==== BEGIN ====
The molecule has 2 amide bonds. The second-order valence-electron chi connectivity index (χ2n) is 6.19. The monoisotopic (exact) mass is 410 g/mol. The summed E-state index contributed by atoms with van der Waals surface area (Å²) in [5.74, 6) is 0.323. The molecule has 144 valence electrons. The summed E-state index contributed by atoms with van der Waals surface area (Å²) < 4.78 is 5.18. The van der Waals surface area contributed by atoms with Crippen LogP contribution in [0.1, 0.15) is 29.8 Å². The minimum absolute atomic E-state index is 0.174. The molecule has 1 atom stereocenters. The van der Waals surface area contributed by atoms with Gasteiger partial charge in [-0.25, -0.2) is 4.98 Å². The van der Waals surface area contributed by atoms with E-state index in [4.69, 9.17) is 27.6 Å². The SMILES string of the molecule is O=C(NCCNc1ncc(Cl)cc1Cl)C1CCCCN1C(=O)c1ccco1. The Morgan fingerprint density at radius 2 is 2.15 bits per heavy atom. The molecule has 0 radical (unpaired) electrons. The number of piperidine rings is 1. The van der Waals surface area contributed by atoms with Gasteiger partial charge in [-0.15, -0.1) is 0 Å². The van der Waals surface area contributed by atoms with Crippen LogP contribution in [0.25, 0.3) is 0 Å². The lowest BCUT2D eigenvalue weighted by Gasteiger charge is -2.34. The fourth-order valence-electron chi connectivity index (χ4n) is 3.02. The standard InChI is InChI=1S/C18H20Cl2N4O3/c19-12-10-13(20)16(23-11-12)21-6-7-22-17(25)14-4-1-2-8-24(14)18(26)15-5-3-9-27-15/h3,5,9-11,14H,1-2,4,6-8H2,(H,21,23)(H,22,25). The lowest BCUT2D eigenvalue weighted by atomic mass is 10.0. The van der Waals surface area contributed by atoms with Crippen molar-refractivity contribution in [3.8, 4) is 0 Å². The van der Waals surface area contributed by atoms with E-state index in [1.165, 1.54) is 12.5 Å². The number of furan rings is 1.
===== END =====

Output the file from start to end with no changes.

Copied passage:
The molecule has 2 amide bonds. The second-order valence-electron chi connectivity index (χ2n) is 6.19. The monoisotopic (exact) mass is 410 g/mol. The summed E-state index contributed by atoms with van der Waals surface area (Å²) in [5.74, 6) is 0.323. The molecule has 144 valence electrons. The summed E-state index contributed by atoms with van der Waals surface area (Å²) < 4.78 is 5.18. The van der Waals surface area contributed by atoms with Crippen LogP contribution in [0.1, 0.15) is 29.8 Å². The minimum absolute atomic E-state index is 0.174. The molecule has 1 atom stereocenters. The van der Waals surface area contributed by atoms with Gasteiger partial charge in [-0.25, -0.2) is 4.98 Å². The van der Waals surface area contributed by atoms with E-state index in [4.69, 9.17) is 27.6 Å². The SMILES string of the molecule is O=C(NCCNc1ncc(Cl)cc1Cl)C1CCCCN1C(=O)c1ccco1. The Morgan fingerprint density at radius 2 is 2.15 bits per heavy atom. The molecule has 0 radical (unpaired) electrons. The number of piperidine rings is 1. The van der Waals surface area contributed by atoms with Gasteiger partial charge in [-0.15, -0.1) is 0 Å². The van der Waals surface area contributed by atoms with Crippen LogP contribution in [0.25, 0.3) is 0 Å². The lowest BCUT2D eigenvalue weighted by Gasteiger charge is -2.34. The fourth-order valence-electron chi connectivity index (χ4n) is 3.02. The standard InChI is InChI=1S/C18H20Cl2N4O3/c19-12-10-13(20)16(23-11-12)21-6-7-22-17(25)14-4-1-2-8-24(14)18(26)15-5-3-9-27-15/h3,5,9-11,14H,1-2,4,6-8H2,(H,21,23)(H,22,25). The lowest BCUT2D eigenvalue weighted by atomic mass is 10.0. The van der Waals surface area contributed by atoms with Crippen molar-refractivity contribution in [3.8, 4) is 0 Å². The van der Waals surface area contributed by atoms with E-state index in [1.165, 1.54) is 12.5 Å². The number of furan rings is 1.